One week to go and to make the last preparations!
Also La Condamine did not go unprepared down the Amazon river. Already 5 years before his actual departure on 11 May 1743, he was considering the route home along the Amazon. In August 1742 he obtained his Portuguese passports (see A. McConnell, 1991. “La Condamine’s scientific journey down the River Amazon, 1743-1744.” Annals of Science 48: 1-19). From this paper: “Other letters from the Spanish missionary province of Mainas brought the news that the governors of Pará and the Portuguese forts along the lower river had been ordered a year previously to give him all possible help and to safeguard his passage, and were now awaiting his arrival.”
Likewise, we have been looking for assistance, for a guide to the Pongo: Thanks to my colleague, Antoine C., who visited Loja last autumn, we came into contact with Eduardo T., director of tourism in the province of Loja. After showing him our plans he expressed his interest in our La Condamine-journey. Offering his help in guiding us along the route through Peru until the Pongo de Manseriche, he also asked our cooperation in promoting the “Eja Vial #4”-project. We were delighted and, of course, immediately said yes.
Antoine (left) showing Hilbert on the laptop his photographs of the Páramo near Loja. La Condamine, climbing up to ~4000 m (~2000 toises), must have seen this landscape without knowing how special it was…..(páramo is tropical, high-altitudinal grassland above 3000 m).
In his “Voyage sur l’Amazone” La Condamine writes (p.52) about deserted towns that were richly populated with Spaniards less than a century ago. As a reason he suggested that these places were lying too isolated, too far away from the ocean and from the Carthagena-Lima highway (the “Camino Real”). Now, some 270 years later, it appears that this is still the case and that governements are making serious plans to change this situation.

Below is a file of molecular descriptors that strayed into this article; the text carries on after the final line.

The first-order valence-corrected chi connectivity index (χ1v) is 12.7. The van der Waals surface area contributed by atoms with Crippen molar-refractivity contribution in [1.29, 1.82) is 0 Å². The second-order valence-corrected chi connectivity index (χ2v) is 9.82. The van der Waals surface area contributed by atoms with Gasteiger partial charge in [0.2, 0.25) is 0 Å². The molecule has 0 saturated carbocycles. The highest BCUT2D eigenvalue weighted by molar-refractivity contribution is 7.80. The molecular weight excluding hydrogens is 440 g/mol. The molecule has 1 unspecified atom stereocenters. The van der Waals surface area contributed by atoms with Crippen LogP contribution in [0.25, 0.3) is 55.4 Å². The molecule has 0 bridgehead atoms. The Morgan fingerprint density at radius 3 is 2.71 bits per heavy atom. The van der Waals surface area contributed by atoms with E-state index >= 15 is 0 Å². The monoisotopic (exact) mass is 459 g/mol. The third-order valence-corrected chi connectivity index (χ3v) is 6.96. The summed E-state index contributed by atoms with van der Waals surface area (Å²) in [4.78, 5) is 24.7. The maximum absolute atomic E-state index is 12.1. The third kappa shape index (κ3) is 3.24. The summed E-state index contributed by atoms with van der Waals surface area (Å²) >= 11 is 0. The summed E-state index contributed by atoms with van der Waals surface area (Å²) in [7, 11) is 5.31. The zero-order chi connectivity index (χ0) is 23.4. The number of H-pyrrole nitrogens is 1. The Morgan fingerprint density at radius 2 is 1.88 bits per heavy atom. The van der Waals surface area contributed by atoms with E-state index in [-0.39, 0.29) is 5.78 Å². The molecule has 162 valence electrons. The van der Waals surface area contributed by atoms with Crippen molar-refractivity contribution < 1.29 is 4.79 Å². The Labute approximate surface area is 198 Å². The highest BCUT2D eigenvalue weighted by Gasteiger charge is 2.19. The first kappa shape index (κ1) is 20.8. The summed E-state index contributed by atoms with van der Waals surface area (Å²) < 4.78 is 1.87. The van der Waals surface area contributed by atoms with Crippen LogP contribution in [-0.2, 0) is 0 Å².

The planned road Eje Vial#4 from the Pacific Ocean to the Amazon is almost identical to the route taken by La Condamine in 1743.
Eje Vial#4 is a joint project of Ecuador and Peru and intends to connect the Pacific coast (Puerta Bolivar) with the Amazon river (port at Sarameriza). Such a road connection of some 630 km (“Una via Trans Oceánica Binacional”) is considered important for the economical development of the north of Peru and the south of Ecuador. The road will pass along a disputed border region north of the Marañon river called the Cenepa drainage basin. Here, to the east of the Cordillera del Cóndor, the army of the two countries fought each other in 1995 with heavy arms and fighter-jets. The Ecuadorian army used Kfir-jets: In 1975 I attended the first demonstration of the Kfir in the Negev desert south of Be’er-Sheva, where I was then working…
In this Cenepa war mortal casualties amounted to a total on both sides of around 500. In October 1998, the presidents of both countries agreed that the demarcation of the frontier should remain as decided in the treaty of Rio de Janeiro of 1942. Now, 12 years later, both countries seem to prefer to build roads instead of army outposts.
But what does this imply? Exploitation of forests and mines, development of oil and gas fields, increased tourism, expansion of agriculture, industries, villages and towns. All the things we have been doing in Europe during the past few hundred years, resulting in our present prosperity. And now, we do not want that the same things happen in Amazonia, because it threatens the biodiversity and the life and culture of indigenous people. From our prosperous position we demand that the biodiversity and the indigenous cultures of the Amazon will be preserved for the future. With what right can we make such a demand? When we are there I hope to come back to this question.